There were enough questions about the circumstances (and since it was well-known that Prophet had betrayed Jubal Carlos by holding interviews) it was determined that Jubal was to be brought to headquarters to answer some questions.

Unfortunately, Jubal and the band had hopped the jet, along with their merry patrons, flying to Europe for a five-city tour–which he had dubbed “The New Jesus.” London, Paris, Madrid, Berlin and Rome were about to get a healthy dose of “the gospel according to Carlos.”

It was a ten-day tour, so the authorities in Clark Country agreed to wait until Jubal’s return to hold the session.

At the same time, in Washington, Congressman Michael Hinston stepped out of the shadows, where he had been disguising his plot, and stirred up the House of Representatives and many in the Senate to demand that the Justice Department conduct a thorough investigation of the murder.

Normally such a request was ignored, but the Catholic Church and the Southern Baptists added their “yeas and amens” to the demand. Since these two institutions were not known to agree on much of anything, the investigation was sanctioned and set in motion.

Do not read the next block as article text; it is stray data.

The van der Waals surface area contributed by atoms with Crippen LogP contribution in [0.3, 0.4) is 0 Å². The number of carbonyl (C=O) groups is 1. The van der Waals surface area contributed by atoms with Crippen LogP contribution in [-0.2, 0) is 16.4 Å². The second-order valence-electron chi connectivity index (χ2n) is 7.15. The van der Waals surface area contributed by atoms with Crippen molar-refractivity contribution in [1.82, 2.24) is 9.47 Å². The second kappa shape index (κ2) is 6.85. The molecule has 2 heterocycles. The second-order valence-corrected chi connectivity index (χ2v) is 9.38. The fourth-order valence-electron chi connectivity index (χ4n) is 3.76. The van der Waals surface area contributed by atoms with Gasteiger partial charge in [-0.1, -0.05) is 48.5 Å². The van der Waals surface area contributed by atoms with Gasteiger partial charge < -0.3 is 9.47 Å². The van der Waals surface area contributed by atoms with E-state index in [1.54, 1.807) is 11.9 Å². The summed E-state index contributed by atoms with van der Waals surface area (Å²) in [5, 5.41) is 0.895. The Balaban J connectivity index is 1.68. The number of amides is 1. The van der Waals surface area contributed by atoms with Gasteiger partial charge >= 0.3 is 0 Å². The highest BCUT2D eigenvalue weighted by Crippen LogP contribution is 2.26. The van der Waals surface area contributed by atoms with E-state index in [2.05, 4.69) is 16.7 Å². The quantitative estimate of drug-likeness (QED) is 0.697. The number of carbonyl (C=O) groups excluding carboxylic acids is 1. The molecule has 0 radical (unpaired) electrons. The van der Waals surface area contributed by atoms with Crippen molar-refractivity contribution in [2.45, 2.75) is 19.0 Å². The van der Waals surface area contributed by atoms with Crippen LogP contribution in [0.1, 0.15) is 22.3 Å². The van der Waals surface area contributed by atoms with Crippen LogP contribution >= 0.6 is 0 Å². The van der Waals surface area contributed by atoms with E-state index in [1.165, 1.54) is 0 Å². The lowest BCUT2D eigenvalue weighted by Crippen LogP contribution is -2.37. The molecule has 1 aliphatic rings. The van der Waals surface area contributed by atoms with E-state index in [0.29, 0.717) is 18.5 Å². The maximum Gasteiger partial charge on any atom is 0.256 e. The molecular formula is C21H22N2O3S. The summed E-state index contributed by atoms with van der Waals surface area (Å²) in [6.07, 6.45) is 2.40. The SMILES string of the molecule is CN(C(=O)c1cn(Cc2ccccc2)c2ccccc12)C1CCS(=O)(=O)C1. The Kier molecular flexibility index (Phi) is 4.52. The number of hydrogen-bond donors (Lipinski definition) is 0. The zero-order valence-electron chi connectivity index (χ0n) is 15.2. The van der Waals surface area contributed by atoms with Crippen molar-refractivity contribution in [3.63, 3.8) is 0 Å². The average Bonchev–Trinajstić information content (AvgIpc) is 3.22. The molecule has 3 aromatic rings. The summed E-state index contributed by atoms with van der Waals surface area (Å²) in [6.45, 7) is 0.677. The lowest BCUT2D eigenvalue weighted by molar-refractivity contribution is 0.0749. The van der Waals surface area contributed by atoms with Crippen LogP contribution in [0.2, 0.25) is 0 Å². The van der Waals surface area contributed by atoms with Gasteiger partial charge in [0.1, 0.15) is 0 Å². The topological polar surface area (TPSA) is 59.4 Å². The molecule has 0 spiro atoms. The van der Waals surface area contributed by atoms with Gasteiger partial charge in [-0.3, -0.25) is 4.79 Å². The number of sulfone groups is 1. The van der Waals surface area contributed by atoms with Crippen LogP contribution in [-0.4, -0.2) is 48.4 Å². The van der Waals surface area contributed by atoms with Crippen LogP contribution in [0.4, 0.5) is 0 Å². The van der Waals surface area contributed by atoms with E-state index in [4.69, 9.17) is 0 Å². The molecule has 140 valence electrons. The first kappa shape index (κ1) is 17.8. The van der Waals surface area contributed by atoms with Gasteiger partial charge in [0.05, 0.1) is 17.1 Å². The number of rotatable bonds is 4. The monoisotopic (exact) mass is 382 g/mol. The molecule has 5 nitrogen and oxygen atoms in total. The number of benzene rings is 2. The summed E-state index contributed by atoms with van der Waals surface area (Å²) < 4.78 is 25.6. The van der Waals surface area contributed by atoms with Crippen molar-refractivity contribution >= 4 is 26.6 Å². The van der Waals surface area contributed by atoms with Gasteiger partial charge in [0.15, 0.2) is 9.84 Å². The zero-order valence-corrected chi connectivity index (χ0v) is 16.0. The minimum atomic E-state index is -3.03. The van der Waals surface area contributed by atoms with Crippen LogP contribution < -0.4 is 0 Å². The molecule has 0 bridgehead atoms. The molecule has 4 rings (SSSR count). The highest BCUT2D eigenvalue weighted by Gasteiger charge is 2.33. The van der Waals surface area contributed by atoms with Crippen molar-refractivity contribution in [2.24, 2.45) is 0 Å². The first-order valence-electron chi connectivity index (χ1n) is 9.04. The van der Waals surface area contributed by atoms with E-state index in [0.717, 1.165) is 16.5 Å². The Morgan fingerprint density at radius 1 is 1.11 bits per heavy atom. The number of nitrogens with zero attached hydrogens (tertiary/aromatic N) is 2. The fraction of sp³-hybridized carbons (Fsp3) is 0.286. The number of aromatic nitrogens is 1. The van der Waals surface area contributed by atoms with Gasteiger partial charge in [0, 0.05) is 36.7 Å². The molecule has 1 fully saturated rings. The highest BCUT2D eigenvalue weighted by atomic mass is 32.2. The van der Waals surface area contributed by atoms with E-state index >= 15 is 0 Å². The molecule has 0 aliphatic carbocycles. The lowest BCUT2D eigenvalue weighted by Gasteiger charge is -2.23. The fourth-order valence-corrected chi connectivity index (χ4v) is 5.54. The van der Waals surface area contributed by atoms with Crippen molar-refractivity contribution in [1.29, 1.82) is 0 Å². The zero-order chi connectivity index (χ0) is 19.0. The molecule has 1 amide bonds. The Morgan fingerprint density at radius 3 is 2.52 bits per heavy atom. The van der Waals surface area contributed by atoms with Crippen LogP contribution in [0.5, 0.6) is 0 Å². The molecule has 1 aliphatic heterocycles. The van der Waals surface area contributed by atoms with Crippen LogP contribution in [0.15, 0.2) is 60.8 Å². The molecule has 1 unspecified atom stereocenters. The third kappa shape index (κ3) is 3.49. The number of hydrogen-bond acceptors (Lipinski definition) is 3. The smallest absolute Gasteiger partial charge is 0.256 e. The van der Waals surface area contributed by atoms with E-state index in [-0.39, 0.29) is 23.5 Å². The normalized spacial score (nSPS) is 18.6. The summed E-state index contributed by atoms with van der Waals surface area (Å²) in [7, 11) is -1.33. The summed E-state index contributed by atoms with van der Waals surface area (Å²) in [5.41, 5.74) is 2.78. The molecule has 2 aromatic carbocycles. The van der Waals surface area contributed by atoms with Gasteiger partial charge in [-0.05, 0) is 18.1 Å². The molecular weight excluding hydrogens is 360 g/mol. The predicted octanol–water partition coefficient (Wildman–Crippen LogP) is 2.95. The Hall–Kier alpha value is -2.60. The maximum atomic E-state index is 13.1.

With Prophet Morgan dead and Jubal in Europe, the work in America was left in the hands of Sister Rolinda. She had been taken out of the spotlight and placed, as Jubal called it, “backstage” ever since she had ruffled the robes of the Pope in Rome. But now, since there was no one to take over the work in Las Vegas, she was called forth and put in authority, with the assumption, “What harm could she do?”

Matthew checked out.

He refused to take calls, only allowing his two old friends, Jack Daniels and Jim Beam, into his sanctuary. It was all so crazy. All he had ever wanted in his life was to make money without hurting anyone, with his name in the paper every once in a while. Now he wasn’t making money, it seemed like people were getting hurt (if you counted a murder) and his name was in the paper with slanderous overtones.

He also received an accounting from his financial advisors on how much money had been spent of the 250 million dollars. $31,285,652.38. It was a staggering sum. Yet truthfully, in the world of advertising, the amount of publicity that had been received was worth ten times that much. Still, what did they have to show for it? Matthew mulled as he communed with Jack and Jim.

The press arrived for the first night after the announcement of the murder at the Las Vegas “warehouse-turned-church,” to see what would transpire. There was a large crowd, and since the band was overseas, Sister Rolinda had decided to invite a black choir from Los Angeles. They sang the place happy, they chorused the room sad.